The Unconscious Biases Between People and Nature

A drone image of a wetland. Credit: Falko Buschke

By Falko Buschke

Last year, the Intergovernmental Science-Policy Platform on Biodiversity and Ecosystem Services (IPBES) released its first global assessment report summary for policymakers (IPBES, 2019). The headline message from this report was unambiguous: “Nature and its vital contributions to people are deteriorating worldwide”. This defies logic. Why would we destroy nature when our own survival depends on keeping it healthy?

It is hard to believe that we would willingly cut off our own life-support system by harming the very ecosystems we rely on. Unfortunately, our research suggests that this is exactly what we are doing. Our self-destructive behavior is partly sustained by unconscious biases in the way we interact with nature and the people around us.

For our research, we surveyed rural communities in the Maputo-Albany-Pondoland Biodiversity Hotspot in South Africa to explore how they interacted with wetland ecosystems (Pantshwa & Buschke, 2019). In this area, less than 30% of inhabitants have access to piped water, so their lives literally depend on clean water from dams, streams, and wetlands. During our surveys, we asked community members - among the poorest in South Africa - whether they benefited from the ecosystem services supplied by wetlands or not. Every single respondent confirmed that they did indeed benefit from wetland services.

We then tweaked the question and asked how often their neighbors benefited from wetland services. Consistent with the first question, respondents confirmed that everyone else gained from wetlands too. There was near-perfect statistical concordance between how individuals benefited from wetlands and how much they believed their compatriots benefited from wetlands.

However, when we asked them how often they partook in activities that damaged wetlands, we discovered something counter-intuitive. While some respondents admitted to damaging wetlands by doing things like grazing their cattle or planting crops, in general, most people believed that they rarely, if ever, damaged wetlands. On the contrary, these same people believed that their neighbors partook in damage-causing activities much more frequently. This effect was consistent across the community because everyone blamed someone else for damaging the very ecosystems they all depended on.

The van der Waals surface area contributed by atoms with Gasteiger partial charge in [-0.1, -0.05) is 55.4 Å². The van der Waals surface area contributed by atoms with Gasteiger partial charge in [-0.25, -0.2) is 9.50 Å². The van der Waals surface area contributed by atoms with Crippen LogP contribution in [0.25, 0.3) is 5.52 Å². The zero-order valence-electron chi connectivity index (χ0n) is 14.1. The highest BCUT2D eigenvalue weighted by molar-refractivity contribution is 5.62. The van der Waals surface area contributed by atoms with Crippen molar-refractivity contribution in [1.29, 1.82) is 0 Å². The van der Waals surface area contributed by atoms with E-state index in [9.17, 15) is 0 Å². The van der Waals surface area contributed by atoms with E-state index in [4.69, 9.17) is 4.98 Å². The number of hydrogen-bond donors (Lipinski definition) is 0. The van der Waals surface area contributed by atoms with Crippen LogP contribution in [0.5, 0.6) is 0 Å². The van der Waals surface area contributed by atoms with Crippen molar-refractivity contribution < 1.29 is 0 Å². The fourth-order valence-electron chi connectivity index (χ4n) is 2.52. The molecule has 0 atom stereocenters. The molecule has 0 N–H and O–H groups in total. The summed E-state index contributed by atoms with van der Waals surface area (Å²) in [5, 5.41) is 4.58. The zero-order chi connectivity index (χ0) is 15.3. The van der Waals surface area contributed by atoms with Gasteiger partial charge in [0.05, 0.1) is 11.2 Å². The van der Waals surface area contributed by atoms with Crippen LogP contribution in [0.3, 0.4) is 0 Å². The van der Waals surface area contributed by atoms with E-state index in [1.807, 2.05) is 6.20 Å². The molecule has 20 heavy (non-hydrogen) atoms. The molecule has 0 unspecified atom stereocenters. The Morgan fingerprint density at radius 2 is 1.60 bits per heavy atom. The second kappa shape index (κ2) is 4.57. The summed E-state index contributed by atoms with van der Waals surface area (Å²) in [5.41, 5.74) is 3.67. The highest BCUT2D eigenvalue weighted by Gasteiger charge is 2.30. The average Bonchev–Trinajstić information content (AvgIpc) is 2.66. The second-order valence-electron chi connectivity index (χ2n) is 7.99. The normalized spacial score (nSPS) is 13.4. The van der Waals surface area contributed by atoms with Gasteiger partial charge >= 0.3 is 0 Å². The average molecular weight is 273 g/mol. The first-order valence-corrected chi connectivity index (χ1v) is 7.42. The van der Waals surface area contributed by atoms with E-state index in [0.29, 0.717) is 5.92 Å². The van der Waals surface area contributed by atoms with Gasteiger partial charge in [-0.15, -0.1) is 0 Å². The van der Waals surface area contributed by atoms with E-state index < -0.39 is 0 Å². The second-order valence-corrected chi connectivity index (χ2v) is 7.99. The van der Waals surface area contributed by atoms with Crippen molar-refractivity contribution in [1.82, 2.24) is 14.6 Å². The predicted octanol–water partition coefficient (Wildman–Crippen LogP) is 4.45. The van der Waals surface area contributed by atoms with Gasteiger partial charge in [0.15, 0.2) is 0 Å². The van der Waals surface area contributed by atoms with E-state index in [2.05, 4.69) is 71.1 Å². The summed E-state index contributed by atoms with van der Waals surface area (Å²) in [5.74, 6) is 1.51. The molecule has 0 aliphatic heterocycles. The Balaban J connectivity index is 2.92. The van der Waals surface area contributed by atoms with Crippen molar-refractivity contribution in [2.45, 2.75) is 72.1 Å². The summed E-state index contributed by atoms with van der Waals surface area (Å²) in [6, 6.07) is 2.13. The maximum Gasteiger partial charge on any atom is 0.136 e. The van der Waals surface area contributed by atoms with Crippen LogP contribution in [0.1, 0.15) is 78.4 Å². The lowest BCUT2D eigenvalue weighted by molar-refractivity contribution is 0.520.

It is likely that some community members damaged wetlands more than others, but our statistical analysis suggested that respondents were not blaming those few bad actors. Instead, there was a consistent, albeit biased, the relationship between self-reported damage to wetlands and the damage attributed to the group. Nearly all respondents attributed more blame to their neighbors for damaging wetlands, even when they admitted to damage-causing activities themselves. It seems that our survey respondents had an unconscious tendency to blame their neighbors for harming nature.

How can we convince people to preserve the planet when we don’t even acknowledge responsibility for damaging it? The first step is to understand the cognitive biases underpinning this blame-game.

First, people might believe that they are less harmful to nature than others. This is bad news because people's behavior tends to mimic their perceived social norms (Gifford & Nilsson, 2014; van Vugt et al., 2014). Eventually, we tend to act in ways we believe are normal in our societies.

Alternatively, people might be susceptible to cognitive biases that underestimate their own negative impacts (St John et al., 2010). For instance, people might present a social-desirability bias, where they try to project a favorable image of themselves relative to the rest of society; or they might demonstrate an illusory superiority bias, where they harbor positive illusions about themselves. Either way, cognitive biases tend to result in poor decision making because they rely on distorted perceptions, not facts (Campbell et al., 2009).

Lastly, people might be blaming others to cope with an overwhelming feeling of not having control over the worsening environment (Nerb et al., 2008). This would be particularly unfortunate because it implies that people are abandoning their personal agency due to feelings of hopelessness and helplessness.

Even when we are completely aware of the benefits we gain from nature, we can still damage the very same ecosystems we rely on. Our unconscious brains automatically blame others. Although there are at least three possible reasons why blame is our default setting, we need to urgently understand how to overcome these automatic unconscious biases. It is still unclear how we will do this, but in our opinion, it should be a priority for the next decade.  


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Falko Buschke is a conservation biologist based in South Africa